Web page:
Museum & Gallery Collections (Works of Jerome Myers)[edit]

Gallery of New York City images by Jerome Myers[edit]

New York City Collage 1A.jpg
New York City Collage 2A.jpg
NYC Collage 3.jpg
(All black and white illustrations above are from Myers' autobiography "Artist In Manhattan" 1940)

Quotations from Newspaper Reviews and Articles[edit]

  • One may know the great east side fairly well, and yet it is a revelation to walk through it with so close a student of its life and its people as Mr. Myers has become. - NY Times – 6-1-1906 – (Life on the East Side His Art Inspiration)
  • Let us recognize that the work of Sloan and a few others, such as Robert Henri, C.W. Hawthorne, William G. Glackens, Jerome Myers, and George Luks, is a natural and wholesome reaction from the vogue of frippery, tameness, and sentimentality. - 1907 (Story of American Painting in America) – Charles Henry Caffin
  • The broad, free handling is that of a painter of more than technical powers. Mr. Myers must be reckoned among the mean of today and of many tomorrows in American Art. – Unidentified newspaper 1908

Reviews of Myers First One Man Show in 1908[edit]

  • Twenty-five canvases by Jerome Myers, were placed on exhibition yesterday in the Macbeth Galleries. Those who know their New York well will appreciate these graphic and truthful representations. – New York Herald – 1-5-1908 (Myers one-man show at Macbeth)
  • The poor we have always with us, but not always in the guise presented in the paintings by Jerome Myers, now being shown at the Macbeth Gallery, 450 Fifth Avenue. These are records of life on the east side and in out-of-the-way corners of the town that but few of us are familiar with. – NY Times 1-7-1908 (Myers one-man show at Macbeth)
  • Nearly all of the examples picture existence by day and by night as the East Side dweller sees it and feels it. With these people Mr. Myers has sympathy: hence, nearly all of his work lacks prettiness. Possibly not one would be considered favorably by an Academy committee, and yet in many of them there is not only a record, but fine art, with color, with tone, and with atmospheric effect that remind you of the minor works by old Italian painters. – Brooklyn Daily Eagle – 1-1-1908 (Myers one-man show at Macbeth)
  • Rembrandtesque would have been the epithet applied to some of these canvasses by the critics of an earlier generation. With all their apparent absence of variety they are, when closely studied, each after its style, very different. Many problems of atmosphere, clear and obscure and translucent, Myers has set himself to solve. Sometimes the effect of a street scene is that of a flat Pompeian mural decoration. Airless, the sharp snipped silhouettes of the children assume hieratic attitudes, yet they are vivaciously alive; it is not arrested motion as typified in a photograph. Street gossips meet. Bustle, animation, humor are before us in the life of the East Side. Sometimes as in a transparent breath, a summer night’s sultry envelope, men and women and children swim vaguely before our gaze. It is August and humid veils of steam descent upon the town. Blue black skies which show here and there a half smothered star; a bench at the end of an anonymous street. Upon a bench sit four or five of the disinherited of life. An old man’s reddish beard catches a gleam of light—the source is not shown; probably some remote lamp post; a woman props her head upon a skinny arm. There is despair in the pose. Two children in ambiguous whites are the highest notes in this subdued scale. Mystery, the mystery of Rembrandt, without his consoling magic, pervades “Evening On the East Side.”" - New York Sun, January 7, 1908 - James Gibbons Huneker (Myers' one-man show at Macbeth)''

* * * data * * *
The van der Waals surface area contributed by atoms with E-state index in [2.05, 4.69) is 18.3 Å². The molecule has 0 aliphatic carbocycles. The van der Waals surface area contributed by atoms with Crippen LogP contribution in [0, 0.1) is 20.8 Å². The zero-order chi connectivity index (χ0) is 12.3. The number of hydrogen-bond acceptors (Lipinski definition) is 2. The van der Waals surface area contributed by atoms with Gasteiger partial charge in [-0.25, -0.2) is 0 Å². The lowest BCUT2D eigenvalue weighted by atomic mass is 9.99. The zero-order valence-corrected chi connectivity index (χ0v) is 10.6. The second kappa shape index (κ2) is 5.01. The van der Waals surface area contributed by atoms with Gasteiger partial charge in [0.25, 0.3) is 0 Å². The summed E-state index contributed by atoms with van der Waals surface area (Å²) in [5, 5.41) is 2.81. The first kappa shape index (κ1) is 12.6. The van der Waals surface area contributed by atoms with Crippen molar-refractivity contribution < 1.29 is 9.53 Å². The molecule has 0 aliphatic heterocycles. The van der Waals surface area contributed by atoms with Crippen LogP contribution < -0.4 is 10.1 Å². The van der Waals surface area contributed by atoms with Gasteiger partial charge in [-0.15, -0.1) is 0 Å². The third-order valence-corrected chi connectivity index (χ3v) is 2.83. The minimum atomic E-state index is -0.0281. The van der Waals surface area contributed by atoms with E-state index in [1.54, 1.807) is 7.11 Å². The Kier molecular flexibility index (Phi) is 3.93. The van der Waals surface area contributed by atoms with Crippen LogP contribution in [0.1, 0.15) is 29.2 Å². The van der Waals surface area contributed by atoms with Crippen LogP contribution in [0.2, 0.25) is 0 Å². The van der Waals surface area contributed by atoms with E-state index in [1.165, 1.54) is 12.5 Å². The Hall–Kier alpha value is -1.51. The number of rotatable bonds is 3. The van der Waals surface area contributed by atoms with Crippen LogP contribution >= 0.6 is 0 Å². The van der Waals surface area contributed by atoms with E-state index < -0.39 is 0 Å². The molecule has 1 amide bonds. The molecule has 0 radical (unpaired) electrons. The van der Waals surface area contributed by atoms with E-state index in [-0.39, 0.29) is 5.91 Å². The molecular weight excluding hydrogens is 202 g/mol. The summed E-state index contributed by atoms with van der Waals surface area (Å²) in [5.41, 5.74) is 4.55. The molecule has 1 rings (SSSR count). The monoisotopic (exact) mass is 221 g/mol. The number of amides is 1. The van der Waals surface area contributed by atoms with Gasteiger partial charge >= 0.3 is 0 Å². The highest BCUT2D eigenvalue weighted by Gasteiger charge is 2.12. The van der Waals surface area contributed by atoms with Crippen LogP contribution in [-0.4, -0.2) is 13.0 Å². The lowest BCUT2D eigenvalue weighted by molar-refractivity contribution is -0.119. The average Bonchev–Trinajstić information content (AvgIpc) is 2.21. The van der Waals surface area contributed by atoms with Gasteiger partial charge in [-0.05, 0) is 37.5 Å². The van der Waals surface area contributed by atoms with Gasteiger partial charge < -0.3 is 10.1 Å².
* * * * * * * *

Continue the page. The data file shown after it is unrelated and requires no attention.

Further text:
• Mr. Myers is an artist entirely, and in no sense a preacher, but because of the truth of his vision he can already move us very deeply. His work, tho already beautifully mature in color and decorative sense, is, we feel with pleasure, only beginning to say what we can expect from this man...Here, in one month, we have Childe Hassam giving us a view of New York's outermost appearance that shows us what a fairyland it is in color and form, and Jerome Myers showing us how, even within the darker recesses, in full view of the sadder side of life itself, there is still beauty for the man with eyes to see. A group of drawings by Mr. Myers shows almost more certainly than the quality of his color the fineness of his grasp of his material. We are not likely to have this winter anything better in itself and more promising for development in the future than this exhibition. - The Independent (Art Magazine) - January 1908 (Myers one-man show at Macbeth)''

Reviews of Myers Work in Other Shows[edit]

  • Mr. Myers has above most of his contemporaries a keen appreciation of the drama of the city, and with his feeling for color at once chastened and heightened, his canvases would take their place in the front ranks of contemporary art. – NY Times – 12-1-1908